We’re all familiar with the case of Tamir Rice, and if you’re not then you can do your homework here: https://en.wikipedia.org/wiki/Shooting_of_Tamir_Rice. There are many cases that are similar and many boys, and men who once were boys, have had close encounters. I have been given the privilege to share some first hand accounts of black men’s encounters with the police when they were just boys. While you’re reading, think about these questions: do you know anyone white who has had a similar experience?, have you ever heard stories like these on the news, but with white people?, have you seen anything like this in person but with white people? Then think about how many times you have you heard white boys/men described as thugs, presumed dangerous, or perceived as threatening before actually giving a threat. If you are paying attention, you will soon notice how something as small as an adjective, such as: thug, threatening, menacing, or looters, can change your perception of an entire group of people. Here are a few stories I’d like to share with you.
“I didn’t even fit the description!”
One time when I was 9 or 10 and my brother was in the 8th grade, we were taking out the garbage. A police officer pulled up near us and flashed us with his searchlight and asked who we were, where we lived and who we lived with. Apparently, 2 children fit the profile of a tall, black man with black garbage bags. Our bags were white and we were children.
“Was I just molested?”
Two friends and I were playing with cap guns in a field that was right next to a main road. It was the summer between 6th and 7th grade. My toy gun looked fairly realistic as it was an old bb gun pistol I found in the woods. A car rolled by and I noticed that they were looking at us. I’m not sure how, the windows were heavily tinted. We continued to play for another 20 minutes until the same car came barreling at us out of nowhere. It almost hit me. Two cops leaped out of the car, both with guns drawn. They shout at us to get on the ground. One of my friends started crying. We dropped our toys and comply. The cops searched us at gunpoint. I didn’t find any of this strange (minus the action movie entrance the cops used), until they grabbed my penis while searching us. I don’t know the ins and outs of how to correctly search someone but I’ve been searched by police several times since then and no penis fondling. They searched my friend’s penises as well. They confiscated our toy guns and were gone as quickly as they arrived. As I look back at that event with the knowledge of what happened to Tamir Rice I feel lucky.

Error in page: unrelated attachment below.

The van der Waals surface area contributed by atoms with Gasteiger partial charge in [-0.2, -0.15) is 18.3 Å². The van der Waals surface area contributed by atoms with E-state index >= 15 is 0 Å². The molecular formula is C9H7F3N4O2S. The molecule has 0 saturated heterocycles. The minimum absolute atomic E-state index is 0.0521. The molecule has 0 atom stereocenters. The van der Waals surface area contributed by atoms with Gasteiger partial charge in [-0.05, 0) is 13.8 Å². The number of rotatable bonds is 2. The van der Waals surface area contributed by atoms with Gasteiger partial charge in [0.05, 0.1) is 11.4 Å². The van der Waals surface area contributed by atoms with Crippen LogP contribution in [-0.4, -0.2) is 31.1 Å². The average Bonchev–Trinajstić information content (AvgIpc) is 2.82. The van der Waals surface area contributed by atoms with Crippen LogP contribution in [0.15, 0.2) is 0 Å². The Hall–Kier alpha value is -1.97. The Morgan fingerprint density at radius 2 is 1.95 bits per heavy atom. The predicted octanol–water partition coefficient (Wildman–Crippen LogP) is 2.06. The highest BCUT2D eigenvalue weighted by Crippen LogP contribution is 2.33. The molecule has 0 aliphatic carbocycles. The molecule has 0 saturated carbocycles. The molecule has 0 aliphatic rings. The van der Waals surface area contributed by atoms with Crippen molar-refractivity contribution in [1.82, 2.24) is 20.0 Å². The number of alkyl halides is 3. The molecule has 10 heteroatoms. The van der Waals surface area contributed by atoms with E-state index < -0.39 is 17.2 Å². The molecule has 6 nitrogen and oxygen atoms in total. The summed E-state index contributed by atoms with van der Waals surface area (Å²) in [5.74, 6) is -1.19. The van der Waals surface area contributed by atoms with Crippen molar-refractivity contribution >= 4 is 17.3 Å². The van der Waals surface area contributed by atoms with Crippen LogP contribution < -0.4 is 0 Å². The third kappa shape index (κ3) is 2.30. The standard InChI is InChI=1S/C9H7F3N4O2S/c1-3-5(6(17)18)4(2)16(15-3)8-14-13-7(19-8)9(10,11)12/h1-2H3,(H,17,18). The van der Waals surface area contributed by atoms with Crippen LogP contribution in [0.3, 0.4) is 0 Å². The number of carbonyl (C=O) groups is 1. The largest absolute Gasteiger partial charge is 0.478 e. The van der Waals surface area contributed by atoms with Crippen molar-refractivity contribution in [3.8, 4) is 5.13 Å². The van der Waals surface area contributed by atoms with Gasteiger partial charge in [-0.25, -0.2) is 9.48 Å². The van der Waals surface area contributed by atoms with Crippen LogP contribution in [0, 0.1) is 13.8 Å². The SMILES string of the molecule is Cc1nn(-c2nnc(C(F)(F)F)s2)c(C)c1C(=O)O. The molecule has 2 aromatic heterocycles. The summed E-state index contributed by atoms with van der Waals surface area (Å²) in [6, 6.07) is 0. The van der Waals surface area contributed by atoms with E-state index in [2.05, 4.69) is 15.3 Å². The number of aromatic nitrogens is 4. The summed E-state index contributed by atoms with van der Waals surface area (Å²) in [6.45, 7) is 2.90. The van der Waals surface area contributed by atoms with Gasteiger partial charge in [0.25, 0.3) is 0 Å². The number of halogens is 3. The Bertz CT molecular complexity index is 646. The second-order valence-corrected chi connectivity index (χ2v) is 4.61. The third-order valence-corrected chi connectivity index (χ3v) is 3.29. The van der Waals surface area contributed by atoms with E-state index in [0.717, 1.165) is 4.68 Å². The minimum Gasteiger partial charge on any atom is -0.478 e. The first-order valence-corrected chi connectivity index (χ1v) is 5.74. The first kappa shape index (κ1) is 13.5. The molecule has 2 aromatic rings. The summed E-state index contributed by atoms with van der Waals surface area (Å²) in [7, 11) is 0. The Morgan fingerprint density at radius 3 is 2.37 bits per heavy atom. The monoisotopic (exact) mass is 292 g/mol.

“I was minding my business!”
So I went to a predominantly white high school. I was walking to my bus stop on my way to school and I saw a group of kids messing with an older guy and his belongings. I thought nothing of it because it had nothing to do with me. Fast forward to the end of the day, I’m saying goodbye to friends and whatnot and the same older guy is with an officer. The man points me out as if I was one of the kids messing with him earlier. The officer rushed to catch up with me and questioned me. He asked my name, where I lived and who I lived with, not knowing that I was lied on and profiled at the same time. I complied. My mom was pissed when I told her. She asked “what was the officer’s name?, what did he look like?, were the other kids questioned?, who was the bastard that pointed you out?” She was livid, and rightfully so because I was a little 14-year-old freshman and barely 120 pounds.
At this point you might be saying, “that could’ve happened to anyone”. You would be right, but if it isn’t commonplace to hear of these stories in white communities, then you have to ask yourself why is it so commonplace in black communities? Continue listening to our stories and our experiences. Listen to understand, not for a rebuttal. If you see something wrong, say something. You are an important piece in the movement toward equality. If you have a story you’d like to share for this series, please send it to firstname.lastname@example.org. I’d love to hear your feedback, please leave a comment, like, share, and follow for next week’s episode on Monday.
This was written out of love and not hate. I have no ill-will toward white people or toward the police as an entity. However, there is a problem and it needs to be called out. The saying is “a few bad apples spoil the barrel.” #needmorelove